With uncertainty around reopening education institutions, Magala urged parents to engage their children in sexuality education.

“Sex is sacred but circumstances now dictate that it cannot be business as usual. Parents should talk to their children about the dangers of irresponsible sex because if we don’t speak, the community is continually going to take advantage of naivety of our children as we leave them at home,” Magala said.  

Having worked at The AIDS Support Organisation (TASO) for at least 12 years, Dr Lydia Mungherera observed that parents have left sexuality education to school heads, NGOs, and religious insitutions.

“Parents need to talk to children about sexual relationships instead of keeping ourselves too busy and exposing our girls and boys to risks of acquiring HIV. Discussing sex is a taboo in some cultures but for how long are you going to observe this taboo?” Mungherera asked.  “Talk to your children so that they are aware of dangers of early sex and HIV.”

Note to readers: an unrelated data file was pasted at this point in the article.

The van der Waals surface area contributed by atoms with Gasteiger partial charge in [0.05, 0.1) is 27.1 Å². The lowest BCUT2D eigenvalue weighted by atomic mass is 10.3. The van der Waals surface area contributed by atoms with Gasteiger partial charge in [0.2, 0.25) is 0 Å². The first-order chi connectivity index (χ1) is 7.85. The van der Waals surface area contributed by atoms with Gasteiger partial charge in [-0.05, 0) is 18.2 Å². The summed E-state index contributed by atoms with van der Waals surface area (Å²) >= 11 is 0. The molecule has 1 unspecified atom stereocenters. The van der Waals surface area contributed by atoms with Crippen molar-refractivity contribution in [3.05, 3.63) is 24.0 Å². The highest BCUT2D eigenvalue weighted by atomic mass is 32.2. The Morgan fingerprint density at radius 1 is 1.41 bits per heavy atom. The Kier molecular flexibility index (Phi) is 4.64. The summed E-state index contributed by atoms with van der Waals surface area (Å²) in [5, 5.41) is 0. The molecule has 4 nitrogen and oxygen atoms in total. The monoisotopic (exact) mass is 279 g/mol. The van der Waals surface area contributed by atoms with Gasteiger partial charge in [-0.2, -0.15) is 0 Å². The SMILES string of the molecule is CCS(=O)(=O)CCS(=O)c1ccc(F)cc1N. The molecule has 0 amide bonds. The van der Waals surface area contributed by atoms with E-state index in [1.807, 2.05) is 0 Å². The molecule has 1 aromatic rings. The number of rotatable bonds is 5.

nangonzi@observer.ug





Source – observer.ug

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Charles Mbire gains $1.2 million as stake in MTN Uganda rises above $51 million

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Ugandan businessman and MTN Uganda Chairman Charles Mbire has seen the market value of his stake in MTN Uganda surge above $51 million in just two days, as the share price in the leading teleco company increased by a single digit.

The single-digit bump in the share price caused the market value of Mbire’s stake to gain UGX4.42 billion ($1.24 million) in less than two days.

The million-dollar increase in the value of his stake came after Uganda’s largest telecom company delivered the country’s largest-ever IPO through the listing of 22.4 billion ordinary shares on the Uganda Securities Exchange (USE).

Upon completing the largest IPO in Uganda’s history, MTN Uganda raised a record UGX535 billion ($150.4 million) from the applications that it received for a total of 2.9 billion shares, including incentive shares.

As of press time, Dec. 7, shares in the company were trading at UGX204.95 ($0.0574), down six basis points from their opening price this morning.

Data gathered by Billionaires.Africa revealed that since the telecom company registered its shares on the Ugandan bourse on Mon., Dec. 6, its share price has increased by 2.5 percent from UGX200 ($0.056) to UGX204.95 ($0.0574) as of the time of writing, as retail investors sustained buying interest long after the public offering.